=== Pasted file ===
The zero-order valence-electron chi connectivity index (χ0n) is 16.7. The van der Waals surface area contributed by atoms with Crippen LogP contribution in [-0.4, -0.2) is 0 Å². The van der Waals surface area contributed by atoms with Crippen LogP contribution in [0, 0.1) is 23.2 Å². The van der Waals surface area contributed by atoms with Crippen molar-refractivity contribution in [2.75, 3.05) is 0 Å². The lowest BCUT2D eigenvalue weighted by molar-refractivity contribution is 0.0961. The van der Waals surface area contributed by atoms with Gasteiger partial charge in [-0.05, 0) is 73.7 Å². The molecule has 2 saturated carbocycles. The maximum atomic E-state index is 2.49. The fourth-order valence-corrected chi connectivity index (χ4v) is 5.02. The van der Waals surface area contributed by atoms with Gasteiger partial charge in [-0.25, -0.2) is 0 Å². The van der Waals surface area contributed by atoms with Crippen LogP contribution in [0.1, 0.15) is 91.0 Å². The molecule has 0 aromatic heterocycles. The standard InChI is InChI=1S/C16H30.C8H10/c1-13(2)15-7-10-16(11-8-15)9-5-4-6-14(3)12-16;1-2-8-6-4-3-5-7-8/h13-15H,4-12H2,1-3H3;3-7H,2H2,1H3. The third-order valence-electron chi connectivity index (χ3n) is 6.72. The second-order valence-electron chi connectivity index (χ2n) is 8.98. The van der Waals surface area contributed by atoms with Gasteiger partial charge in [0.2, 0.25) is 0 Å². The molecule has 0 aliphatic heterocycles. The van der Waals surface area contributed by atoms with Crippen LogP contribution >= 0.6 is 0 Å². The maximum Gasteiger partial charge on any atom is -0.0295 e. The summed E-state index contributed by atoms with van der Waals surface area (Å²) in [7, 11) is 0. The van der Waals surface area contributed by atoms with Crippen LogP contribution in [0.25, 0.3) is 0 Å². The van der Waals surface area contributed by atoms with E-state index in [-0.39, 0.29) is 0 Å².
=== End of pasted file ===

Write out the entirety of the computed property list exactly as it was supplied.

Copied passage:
The zero-order valence-electron chi connectivity index (χ0n) is 16.7. The van der Waals surface area contributed by atoms with Crippen LogP contribution in [-0.4, -0.2) is 0 Å². The van der Waals surface area contributed by atoms with Crippen LogP contribution in [0, 0.1) is 23.2 Å². The van der Waals surface area contributed by atoms with Crippen molar-refractivity contribution in [2.75, 3.05) is 0 Å². The lowest BCUT2D eigenvalue weighted by molar-refractivity contribution is 0.0961. The van der Waals surface area contributed by atoms with Gasteiger partial charge in [-0.05, 0) is 73.7 Å². The molecule has 2 saturated carbocycles. The maximum atomic E-state index is 2.49. The fourth-order valence-corrected chi connectivity index (χ4v) is 5.02. The van der Waals surface area contributed by atoms with Gasteiger partial charge in [-0.25, -0.2) is 0 Å². The van der Waals surface area contributed by atoms with Crippen LogP contribution in [0.1, 0.15) is 91.0 Å². The molecule has 0 aromatic heterocycles. The standard InChI is InChI=1S/C16H30.C8H10/c1-13(2)15-7-10-16(11-8-15)9-5-4-6-14(3)12-16;1-2-8-6-4-3-5-7-8/h13-15H,4-12H2,1-3H3;3-7H,2H2,1H3. The third-order valence-electron chi connectivity index (χ3n) is 6.72. The second-order valence-electron chi connectivity index (χ2n) is 8.98. The van der Waals surface area contributed by atoms with Gasteiger partial charge in [0.2, 0.25) is 0 Å². The molecule has 0 aliphatic heterocycles. The van der Waals surface area contributed by atoms with Crippen LogP contribution >= 0.6 is 0 Å². The maximum Gasteiger partial charge on any atom is -0.0295 e. The summed E-state index contributed by atoms with van der Waals surface area (Å²) in [7, 11) is 0. The van der Waals surface area contributed by atoms with Crippen LogP contribution in [0.25, 0.3) is 0 Å². The van der Waals surface area contributed by atoms with E-state index in [-0.39, 0.29) is 0 Å².